1. Not really, their price/performance ratio is fairly similar. They're a lot cheaper, but also perform a lot worse. Add in the higher power consumption (and it surely matters in anything at this level), and if anything Intel is better.

    2. AMD released the FirePro S10000 less than 24 hours ago. It is competing directly against this and Tesla.

    -----------------------------------

    On a completely separate note, I'm wondering what the price of these is. nVidia's latest K20 costs about $3200 and is rated at 1.17 TFLOPS peak and 225 W. This is rated at 1.01 TFLOPS peak, with the same power rating. It wouldn't be hard for Intel to beat nVidia on price...
  • 0 Hide
    Alphi , November 13, 2012 4:04 AM
    aye. they can accurately model the weather... but during downtime they cannot play 3D games at ridiculously high frame rates. what geek would recommend buying such a "work tool"?
  • 4 Hide
    blazorthon , November 13, 2012 4:10 AM
    PreferLinux1. Not really, their price/performance ratio is fairly similar. They're a lot cheaper, but also perform a lot worse. Add in the higher power consumption (and it surely matters in anything at this level), and if anything Intel is better.2. AMD released the FirePro S10000 less than 24 hours ago. It is competing directly against this and Tesla.-----------------------------------On a completely separate note, I'm wondering what the price of these is. nVidia's latest K20 costs about $3200 and is rated at 1.17 TFLOPS peak and 225 W. This is rated at 1.01 TFLOPS peak, with the same power rating. It wouldn't be hard for Intel to beat nVidia on price...


    Some of AMD's Opterons have far greater performance for the money than any Xeons do, so I'd have to disagree (at least partially) with you. The same is probably not true for all of AMD's Opterons, but it is true for at least some of them.

    For example, here:
    http://www.newegg.com/Product/Product.aspx?Item=N82E16819113038
    $600 for a CPU that in fully threaded work can compete with Intel's six-core and eight-core Xeon models quite well, if not beat them, in work that scales across as many cores as you throw at it and it does so while using not too much power at all.

    Other good examples:
    http://www.newegg.com/Product/Product.aspx?Item=19-113-036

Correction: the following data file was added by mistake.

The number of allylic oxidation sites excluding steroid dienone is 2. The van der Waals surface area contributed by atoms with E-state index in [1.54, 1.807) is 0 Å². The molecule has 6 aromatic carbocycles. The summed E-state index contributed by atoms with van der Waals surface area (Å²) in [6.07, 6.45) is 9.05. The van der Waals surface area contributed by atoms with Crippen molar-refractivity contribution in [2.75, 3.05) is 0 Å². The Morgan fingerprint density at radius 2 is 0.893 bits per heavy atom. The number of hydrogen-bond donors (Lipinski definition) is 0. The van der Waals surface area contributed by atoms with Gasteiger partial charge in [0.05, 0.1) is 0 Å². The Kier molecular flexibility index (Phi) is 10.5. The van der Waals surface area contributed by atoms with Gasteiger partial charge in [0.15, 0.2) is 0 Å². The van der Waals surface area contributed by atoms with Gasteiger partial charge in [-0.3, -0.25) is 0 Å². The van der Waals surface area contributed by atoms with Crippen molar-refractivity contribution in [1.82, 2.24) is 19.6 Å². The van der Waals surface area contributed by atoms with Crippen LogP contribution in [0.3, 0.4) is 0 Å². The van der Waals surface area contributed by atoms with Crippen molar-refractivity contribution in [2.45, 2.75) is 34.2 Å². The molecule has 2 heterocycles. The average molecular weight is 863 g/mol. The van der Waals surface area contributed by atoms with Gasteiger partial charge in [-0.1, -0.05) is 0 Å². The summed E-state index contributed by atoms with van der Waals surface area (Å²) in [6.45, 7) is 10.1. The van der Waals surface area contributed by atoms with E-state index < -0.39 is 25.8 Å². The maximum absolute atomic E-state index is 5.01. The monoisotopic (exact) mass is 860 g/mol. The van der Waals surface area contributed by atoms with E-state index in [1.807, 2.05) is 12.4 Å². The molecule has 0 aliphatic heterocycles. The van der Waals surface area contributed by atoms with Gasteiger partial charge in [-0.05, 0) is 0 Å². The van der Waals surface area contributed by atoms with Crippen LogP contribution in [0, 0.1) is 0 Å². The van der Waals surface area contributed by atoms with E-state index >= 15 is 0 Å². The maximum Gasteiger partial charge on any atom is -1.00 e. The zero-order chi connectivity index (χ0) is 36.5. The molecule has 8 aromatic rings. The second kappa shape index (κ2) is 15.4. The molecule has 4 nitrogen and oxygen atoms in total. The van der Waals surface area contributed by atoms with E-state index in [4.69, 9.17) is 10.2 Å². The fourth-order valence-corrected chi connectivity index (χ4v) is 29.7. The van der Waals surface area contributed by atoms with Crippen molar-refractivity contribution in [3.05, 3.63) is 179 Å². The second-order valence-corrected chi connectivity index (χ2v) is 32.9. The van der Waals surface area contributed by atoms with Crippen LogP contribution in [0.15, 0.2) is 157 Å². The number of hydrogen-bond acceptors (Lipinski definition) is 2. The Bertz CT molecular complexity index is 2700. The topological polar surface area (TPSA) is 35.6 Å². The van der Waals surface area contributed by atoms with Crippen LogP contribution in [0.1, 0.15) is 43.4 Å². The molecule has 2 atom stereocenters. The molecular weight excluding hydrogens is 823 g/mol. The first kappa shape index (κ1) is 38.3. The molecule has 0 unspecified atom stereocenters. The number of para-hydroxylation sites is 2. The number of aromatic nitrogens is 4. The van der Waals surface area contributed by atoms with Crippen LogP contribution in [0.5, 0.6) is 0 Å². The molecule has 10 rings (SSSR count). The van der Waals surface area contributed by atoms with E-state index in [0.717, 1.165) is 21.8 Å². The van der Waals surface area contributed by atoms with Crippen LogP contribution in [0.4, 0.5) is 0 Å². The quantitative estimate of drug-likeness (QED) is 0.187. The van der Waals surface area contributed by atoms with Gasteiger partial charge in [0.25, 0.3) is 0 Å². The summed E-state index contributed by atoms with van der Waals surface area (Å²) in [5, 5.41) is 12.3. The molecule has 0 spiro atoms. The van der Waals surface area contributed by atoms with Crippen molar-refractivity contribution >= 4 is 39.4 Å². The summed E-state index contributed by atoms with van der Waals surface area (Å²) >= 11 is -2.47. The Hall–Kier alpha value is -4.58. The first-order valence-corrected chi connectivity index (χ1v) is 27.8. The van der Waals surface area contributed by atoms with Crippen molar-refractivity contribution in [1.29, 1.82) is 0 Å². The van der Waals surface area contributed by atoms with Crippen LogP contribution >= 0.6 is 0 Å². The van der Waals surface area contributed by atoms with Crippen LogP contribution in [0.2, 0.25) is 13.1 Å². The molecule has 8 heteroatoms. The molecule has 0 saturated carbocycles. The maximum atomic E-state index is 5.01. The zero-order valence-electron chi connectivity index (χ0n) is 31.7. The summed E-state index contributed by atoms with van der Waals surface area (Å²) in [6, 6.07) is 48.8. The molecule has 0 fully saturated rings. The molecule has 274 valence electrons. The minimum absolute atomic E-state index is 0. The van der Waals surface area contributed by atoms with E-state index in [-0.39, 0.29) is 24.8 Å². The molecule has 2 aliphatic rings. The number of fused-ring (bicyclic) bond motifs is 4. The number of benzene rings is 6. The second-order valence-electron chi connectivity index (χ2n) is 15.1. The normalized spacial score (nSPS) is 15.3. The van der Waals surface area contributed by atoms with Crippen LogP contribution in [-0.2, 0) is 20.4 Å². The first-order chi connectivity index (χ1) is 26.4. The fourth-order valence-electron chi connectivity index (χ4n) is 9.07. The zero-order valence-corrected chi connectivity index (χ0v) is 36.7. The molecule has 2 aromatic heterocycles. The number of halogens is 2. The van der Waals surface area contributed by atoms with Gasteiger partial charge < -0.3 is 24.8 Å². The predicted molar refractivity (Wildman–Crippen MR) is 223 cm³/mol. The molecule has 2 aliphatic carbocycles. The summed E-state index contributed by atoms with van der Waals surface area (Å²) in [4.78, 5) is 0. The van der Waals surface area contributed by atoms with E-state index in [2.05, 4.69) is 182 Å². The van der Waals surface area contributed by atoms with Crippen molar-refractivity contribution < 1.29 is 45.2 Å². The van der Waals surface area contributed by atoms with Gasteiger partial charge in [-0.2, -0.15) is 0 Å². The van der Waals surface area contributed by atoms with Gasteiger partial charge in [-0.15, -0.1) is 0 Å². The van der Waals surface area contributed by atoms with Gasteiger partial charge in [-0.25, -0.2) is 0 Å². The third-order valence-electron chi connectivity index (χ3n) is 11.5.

http://www.newegg.com/Product/Product.aspx?Item=N82E16819113030

    Pretty much all of these models:
    http://www.newegg.com/Product/ProductList.aspx?Submit=ENE&N=100008494+600061216&QksAutoSuggestion=&ShowDeactivatedMark=False&Configurator=&IsNodeId=1&Subcategory=727&description=&hisInDesc=&Ntk=&CFG=&SpeTabStoreType=&AdvancedSearch=1&srchInDesc=

    They all have better price/performance than the multi-socket Xeons. Lower power efficiency, definitely so in most cases, but not in all.
  • 0 Hide
    IndignantSkeptic , November 13, 2012 4:25 AM
    Please forgive my ignorance but why do we need x86 processors still when a compiler now is supposed to automatically generate all the necessary machine codes from the same high level source code?

    Also will we ever be able to upgrade supercomputers simply by replacing small parts of it at a time with newer better components and basically having different parts of the supercomputer running at different speeds?

    Also why the hell is CUDA and OpenCL advocated repeatedly in this article when OpenMP was supposed to replace them, as far as I understand, and is actually mentioned in one of the pictures?!
  • -2 Hide
    memadmax , November 13, 2012 6:02 AM
    Ok, the hardware looks decent.
    But, there's one problem: Intel is relying on programmers being able to optimize to a high degree for this setup...

    And that is the problem, programmers these days are lazy...
    It used to be you would spend a whole day optimizing loops using counters and timers to squeeze every last drop out of that loop...

    Now, programmers are like kids with legos, they just merge crap together that was written by someone else and as long as it runs decent, they call it good...
  • 2 Hide
    PreferLinux , November 13, 2012 6:21 AM
    blazorthonSome of AMD's Opterons have far greater performance for the money than any Xeons do, so I'd have to disagree (at least partially) with you. The same is probably not true for all of AMD's Opterons, but it is true for at least some of them.For example, here:http://www.newegg.com/Product/Prod [...] 6819113038$600 for a CPU that in fully threaded work can compete with Intel's six-core and eight-core Xeon models quite well, if not beat them, in work that scales across as many cores as you throw at it and it does so while using not too much power at all.Other good examples:http://www.newegg.com/Product/Prod [...] 19-113-036http://www.newegg.com/Product/Prod [...] 6819113030Pretty much all of these models:http://www.newegg.com/Product/Prod [...] rchInDesc=They all have better price/performance than the multi-socket Xeons. Lower power efficiency, definitely so in most cases, but not in all.